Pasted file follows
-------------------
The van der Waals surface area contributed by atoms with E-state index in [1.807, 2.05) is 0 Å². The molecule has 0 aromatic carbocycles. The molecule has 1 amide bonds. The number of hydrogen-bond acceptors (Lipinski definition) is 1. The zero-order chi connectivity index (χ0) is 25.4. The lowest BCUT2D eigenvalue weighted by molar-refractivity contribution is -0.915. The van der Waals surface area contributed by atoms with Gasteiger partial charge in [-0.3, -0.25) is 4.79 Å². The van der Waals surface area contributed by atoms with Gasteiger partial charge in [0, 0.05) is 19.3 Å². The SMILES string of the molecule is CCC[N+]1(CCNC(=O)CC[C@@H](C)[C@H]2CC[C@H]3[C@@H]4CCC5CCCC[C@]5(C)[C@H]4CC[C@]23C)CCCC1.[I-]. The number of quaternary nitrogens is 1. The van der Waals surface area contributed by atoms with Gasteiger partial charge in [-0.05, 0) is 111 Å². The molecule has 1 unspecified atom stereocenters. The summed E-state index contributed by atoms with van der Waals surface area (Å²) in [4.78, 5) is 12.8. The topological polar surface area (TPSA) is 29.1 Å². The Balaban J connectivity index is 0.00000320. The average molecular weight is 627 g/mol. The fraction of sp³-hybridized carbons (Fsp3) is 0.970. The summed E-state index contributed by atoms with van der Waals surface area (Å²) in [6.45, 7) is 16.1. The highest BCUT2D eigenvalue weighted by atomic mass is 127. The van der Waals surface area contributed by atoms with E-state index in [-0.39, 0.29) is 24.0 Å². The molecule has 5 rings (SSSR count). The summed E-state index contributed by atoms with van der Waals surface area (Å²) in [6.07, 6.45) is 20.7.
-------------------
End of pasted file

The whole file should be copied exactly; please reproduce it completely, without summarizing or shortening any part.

The van der Waals surface area contributed by atoms with E-state index in [1.807, 2.05) is 0 Å². The molecule has 0 aromatic carbocycles. The molecule has 1 amide bonds. The number of hydrogen-bond acceptors (Lipinski definition) is 1. The zero-order chi connectivity index (χ0) is 25.4. The lowest BCUT2D eigenvalue weighted by molar-refractivity contribution is -0.915. The van der Waals surface area contributed by atoms with Gasteiger partial charge in [-0.3, -0.25) is 4.79 Å². The van der Waals surface area contributed by atoms with Gasteiger partial charge in [0, 0.05) is 19.3 Å². The SMILES string of the molecule is CCC[N+]1(CCNC(=O)CC[C@@H](C)[C@H]2CC[C@H]3[C@@H]4CCC5CCCC[C@]5(C)[C@H]4CC[C@]23C)CCCC1.[I-]. The number of quaternary nitrogens is 1. The van der Waals surface area contributed by atoms with Gasteiger partial charge in [-0.05, 0) is 111 Å². The molecule has 1 unspecified atom stereocenters. The summed E-state index contributed by atoms with van der Waals surface area (Å²) in [4.78, 5) is 12.8. The topological polar surface area (TPSA) is 29.1 Å². The Balaban J connectivity index is 0.00000320. The average molecular weight is 627 g/mol. The fraction of sp³-hybridized carbons (Fsp3) is 0.970. The summed E-state index contributed by atoms with van der Waals surface area (Å²) in [6.45, 7) is 16.1. The highest BCUT2D eigenvalue weighted by atomic mass is 127. The van der Waals surface area contributed by atoms with E-state index in [-0.39, 0.29) is 24.0 Å². The molecule has 5 rings (SSSR count). The summed E-state index contributed by atoms with van der Waals surface area (Å²) in [6.07, 6.45) is 20.7.